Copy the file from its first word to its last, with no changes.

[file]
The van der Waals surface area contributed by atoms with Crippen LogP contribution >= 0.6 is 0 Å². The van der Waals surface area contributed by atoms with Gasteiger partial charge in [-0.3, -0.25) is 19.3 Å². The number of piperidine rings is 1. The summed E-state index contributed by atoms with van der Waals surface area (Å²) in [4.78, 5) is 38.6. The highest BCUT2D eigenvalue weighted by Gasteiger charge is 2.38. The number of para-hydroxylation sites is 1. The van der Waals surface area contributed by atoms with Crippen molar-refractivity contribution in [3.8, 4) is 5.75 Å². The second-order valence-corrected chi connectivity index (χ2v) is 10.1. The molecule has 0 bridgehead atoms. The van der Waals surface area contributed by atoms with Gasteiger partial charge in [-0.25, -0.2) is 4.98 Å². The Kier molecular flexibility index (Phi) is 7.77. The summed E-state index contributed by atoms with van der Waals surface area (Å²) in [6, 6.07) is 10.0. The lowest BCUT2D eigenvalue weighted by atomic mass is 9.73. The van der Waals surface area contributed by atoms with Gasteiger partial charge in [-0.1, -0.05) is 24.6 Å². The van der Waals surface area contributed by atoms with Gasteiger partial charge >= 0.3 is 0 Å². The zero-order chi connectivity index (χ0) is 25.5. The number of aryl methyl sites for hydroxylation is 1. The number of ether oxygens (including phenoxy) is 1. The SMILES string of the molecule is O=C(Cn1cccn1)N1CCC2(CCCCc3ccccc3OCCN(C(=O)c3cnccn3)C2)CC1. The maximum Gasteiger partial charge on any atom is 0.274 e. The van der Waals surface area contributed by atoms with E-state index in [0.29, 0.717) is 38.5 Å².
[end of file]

The van der Waals surface area contributed by atoms with Crippen LogP contribution >= 0.6 is 0 Å². The van der Waals surface area contributed by atoms with Gasteiger partial charge in [-0.3, -0.25) is 19.3 Å². The number of piperidine rings is 1. The summed E-state index contributed by atoms with van der Waals surface area (Å²) in [4.78, 5) is 38.6. The highest BCUT2D eigenvalue weighted by Gasteiger charge is 2.38. The number of para-hydroxylation sites is 1. The van der Waals surface area contributed by atoms with Crippen molar-refractivity contribution in [3.8, 4) is 5.75 Å². The second-order valence-corrected chi connectivity index (χ2v) is 10.1. The molecule has 0 bridgehead atoms. The van der Waals surface area contributed by atoms with Gasteiger partial charge in [-0.25, -0.2) is 4.98 Å². The Kier molecular flexibility index (Phi) is 7.77. The summed E-state index contributed by atoms with van der Waals surface area (Å²) in [6, 6.07) is 10.0. The lowest BCUT2D eigenvalue weighted by atomic mass is 9.73. The van der Waals surface area contributed by atoms with Gasteiger partial charge in [-0.1, -0.05) is 24.6 Å². The van der Waals surface area contributed by atoms with Gasteiger partial charge >= 0.3 is 0 Å². The zero-order chi connectivity index (χ0) is 25.5. The number of aryl methyl sites for hydroxylation is 1. The number of ether oxygens (including phenoxy) is 1. The SMILES string of the molecule is O=C(Cn1cccn1)N1CCC2(CCCCc3ccccc3OCCN(C(=O)c3cnccn3)C2)CC1. The maximum Gasteiger partial charge on any atom is 0.274 e. The van der Waals surface area contributed by atoms with E-state index in [0.29, 0.717) is 38.5 Å².